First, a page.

568 F2d 1119 Long v. Briscoe
568 F.2d 1119
William G. LONG, Plaintiff-Appellant,
Dolph BRISCOE, Individually and as Governor of Texas,
United States Court of Appeals,
March 1, 1978.
William G. Long, pro se.
John L. Hill, Atty. Gen., David M. Kendall, Jr., Joe B. Dibrell, J. E. Seymour, Asst. Attys. Gen., Austin, Tex., for defendant-appellee.
Appeal from the United States District Court for the Western District of Texas.
Before RONEY, GEE and FAY, Circuit Judges.
This appeal is taken from an order of the district court dismissing the civil rights complaint of this Texas state prisoner. We affirm.
The appellant, convicted of murder, is serving sentences imposed in 1959 totaling 198 years. After parole had been denied seven times, the Parole Board recommended appellant for parole in early 1977. On April 25, 1977, however, the Governor rejected parole for these reasons:
1. Criminal behavior pattern
2. Nature and seriousness of offenses
4. Lack of positive parole orientation or motivation
5. Assaultive tendencies or potential
Appellant filed his civil rights complaint for declaratory and injunctive relief against the appellee, individually and as Governor of Texas. He contends that consideration of his past record as an item for parole eligibility is double jeopardy. He also contends that the Governor has given weight to factors which should not have been considered in overriding the decision of the Board. The district court dismissed on the basis of Cruz v. Skelton, 543 F.2d 86 (5th Cir. 1976), but granted leave to appeal in forma pauperis.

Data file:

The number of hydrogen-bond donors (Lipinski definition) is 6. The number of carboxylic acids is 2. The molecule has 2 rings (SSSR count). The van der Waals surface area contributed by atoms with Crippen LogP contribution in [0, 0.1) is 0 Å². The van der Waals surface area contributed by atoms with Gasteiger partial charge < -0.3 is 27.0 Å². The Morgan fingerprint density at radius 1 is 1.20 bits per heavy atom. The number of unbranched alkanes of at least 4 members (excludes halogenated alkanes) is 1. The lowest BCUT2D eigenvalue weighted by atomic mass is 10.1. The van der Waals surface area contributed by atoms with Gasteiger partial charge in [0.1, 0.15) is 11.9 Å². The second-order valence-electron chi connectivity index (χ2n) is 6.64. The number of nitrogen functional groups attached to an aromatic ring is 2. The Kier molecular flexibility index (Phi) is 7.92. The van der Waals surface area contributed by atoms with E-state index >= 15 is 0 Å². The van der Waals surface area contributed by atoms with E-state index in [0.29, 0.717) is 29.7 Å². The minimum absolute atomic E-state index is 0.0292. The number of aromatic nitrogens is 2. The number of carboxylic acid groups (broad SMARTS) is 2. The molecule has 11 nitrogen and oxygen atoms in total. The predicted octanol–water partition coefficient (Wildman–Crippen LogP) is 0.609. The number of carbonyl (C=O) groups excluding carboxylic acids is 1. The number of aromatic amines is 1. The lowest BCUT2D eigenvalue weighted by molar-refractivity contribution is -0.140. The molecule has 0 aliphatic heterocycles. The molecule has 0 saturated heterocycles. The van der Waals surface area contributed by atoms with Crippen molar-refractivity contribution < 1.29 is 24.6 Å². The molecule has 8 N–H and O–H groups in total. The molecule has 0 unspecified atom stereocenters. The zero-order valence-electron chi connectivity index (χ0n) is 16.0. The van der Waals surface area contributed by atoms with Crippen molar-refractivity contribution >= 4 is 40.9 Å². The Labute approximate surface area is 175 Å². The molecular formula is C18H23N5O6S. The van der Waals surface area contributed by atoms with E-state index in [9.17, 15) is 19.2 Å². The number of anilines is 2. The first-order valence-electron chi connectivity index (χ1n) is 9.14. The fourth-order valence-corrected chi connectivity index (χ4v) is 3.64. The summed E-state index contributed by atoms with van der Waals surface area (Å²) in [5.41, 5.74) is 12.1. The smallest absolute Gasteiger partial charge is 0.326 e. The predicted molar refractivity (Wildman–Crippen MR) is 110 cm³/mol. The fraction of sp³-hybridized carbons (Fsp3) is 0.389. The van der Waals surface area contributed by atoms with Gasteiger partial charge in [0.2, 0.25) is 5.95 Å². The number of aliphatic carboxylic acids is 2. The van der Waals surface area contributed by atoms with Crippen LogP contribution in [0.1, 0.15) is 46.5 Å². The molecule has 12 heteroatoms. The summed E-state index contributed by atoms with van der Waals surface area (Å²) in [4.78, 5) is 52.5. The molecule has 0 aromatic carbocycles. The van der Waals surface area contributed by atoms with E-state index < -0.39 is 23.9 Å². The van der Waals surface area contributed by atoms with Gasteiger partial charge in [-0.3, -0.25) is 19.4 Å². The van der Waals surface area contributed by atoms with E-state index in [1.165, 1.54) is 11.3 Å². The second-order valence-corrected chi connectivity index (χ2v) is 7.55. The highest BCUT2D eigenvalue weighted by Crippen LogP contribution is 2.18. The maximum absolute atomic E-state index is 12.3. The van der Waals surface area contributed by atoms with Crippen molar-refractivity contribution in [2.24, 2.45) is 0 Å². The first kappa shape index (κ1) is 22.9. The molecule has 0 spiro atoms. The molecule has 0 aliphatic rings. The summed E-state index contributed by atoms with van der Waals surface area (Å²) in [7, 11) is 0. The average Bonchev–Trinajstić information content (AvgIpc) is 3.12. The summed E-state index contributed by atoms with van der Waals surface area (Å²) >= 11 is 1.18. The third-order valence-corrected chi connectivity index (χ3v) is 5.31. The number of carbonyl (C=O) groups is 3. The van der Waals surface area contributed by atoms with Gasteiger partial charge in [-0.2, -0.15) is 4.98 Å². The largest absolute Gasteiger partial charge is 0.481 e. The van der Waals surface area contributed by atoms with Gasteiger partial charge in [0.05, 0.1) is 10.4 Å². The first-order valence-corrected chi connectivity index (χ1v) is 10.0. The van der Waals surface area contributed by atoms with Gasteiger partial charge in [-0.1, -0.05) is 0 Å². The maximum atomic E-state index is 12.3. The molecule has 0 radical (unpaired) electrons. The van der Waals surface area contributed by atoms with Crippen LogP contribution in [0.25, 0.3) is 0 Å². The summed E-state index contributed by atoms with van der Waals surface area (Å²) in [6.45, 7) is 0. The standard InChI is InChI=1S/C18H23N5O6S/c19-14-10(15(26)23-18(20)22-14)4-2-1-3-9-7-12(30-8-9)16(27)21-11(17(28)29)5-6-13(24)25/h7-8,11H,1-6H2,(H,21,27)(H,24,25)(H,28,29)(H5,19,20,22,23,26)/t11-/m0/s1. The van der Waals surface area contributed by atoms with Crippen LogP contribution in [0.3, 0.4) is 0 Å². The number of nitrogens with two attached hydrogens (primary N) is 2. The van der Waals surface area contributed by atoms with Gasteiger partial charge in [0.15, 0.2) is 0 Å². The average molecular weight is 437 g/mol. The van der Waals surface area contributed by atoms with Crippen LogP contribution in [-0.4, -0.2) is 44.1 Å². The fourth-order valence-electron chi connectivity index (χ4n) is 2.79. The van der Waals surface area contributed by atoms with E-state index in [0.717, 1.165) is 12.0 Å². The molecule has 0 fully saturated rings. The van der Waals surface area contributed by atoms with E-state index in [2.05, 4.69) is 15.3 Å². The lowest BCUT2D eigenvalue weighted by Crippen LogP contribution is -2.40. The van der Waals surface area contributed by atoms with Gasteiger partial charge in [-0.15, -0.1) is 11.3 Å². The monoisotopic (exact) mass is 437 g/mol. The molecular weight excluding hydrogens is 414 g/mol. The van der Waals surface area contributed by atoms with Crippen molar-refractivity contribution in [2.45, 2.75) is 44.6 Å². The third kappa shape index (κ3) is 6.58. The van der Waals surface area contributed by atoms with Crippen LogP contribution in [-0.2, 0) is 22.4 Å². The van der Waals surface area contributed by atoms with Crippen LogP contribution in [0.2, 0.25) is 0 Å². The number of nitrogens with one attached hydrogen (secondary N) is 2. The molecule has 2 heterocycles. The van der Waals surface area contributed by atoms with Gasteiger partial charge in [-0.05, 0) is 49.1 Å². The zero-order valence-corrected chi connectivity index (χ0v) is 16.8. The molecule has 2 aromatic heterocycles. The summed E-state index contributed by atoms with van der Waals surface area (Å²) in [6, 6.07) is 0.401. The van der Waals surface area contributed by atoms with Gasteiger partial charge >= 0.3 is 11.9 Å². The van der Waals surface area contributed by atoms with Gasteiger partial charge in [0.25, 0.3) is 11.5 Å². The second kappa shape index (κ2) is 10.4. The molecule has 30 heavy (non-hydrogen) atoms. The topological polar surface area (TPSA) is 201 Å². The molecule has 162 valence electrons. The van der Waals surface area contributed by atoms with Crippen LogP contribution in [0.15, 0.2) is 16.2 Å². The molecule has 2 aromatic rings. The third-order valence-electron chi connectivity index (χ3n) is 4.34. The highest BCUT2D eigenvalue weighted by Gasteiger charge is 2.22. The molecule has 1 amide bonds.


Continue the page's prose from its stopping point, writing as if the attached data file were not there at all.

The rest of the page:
This Court has previously held that the participation of the Governor of Texas in the parole process does not present a federal constitutional issue. Shaw v. Briscoe, 541 F.2d 489 (5th Cir. 1976), cert. denied, 430 U.S. 933, 97 S.Ct. 1556, 51 L.Ed.2d 778 (1977). Pursuant to this Court's opinion in Brown v. Lundgren, 528 F.2d 1050 (5th Cir.), cert. denied, 429 U.S. 917, 97 S.Ct. 308, 50 L.Ed.2d 283 (1976), the factors used to determine federal parole cannot be reviewed in federal court absent a showing of arbitrariness or abuse of discretion. Assuming without deciding that such a standard for federal review could be equally applicable to the Governor in state parole proceedings, appellant has alleged insufficient facts to show arbitrariness or abuse of discretion.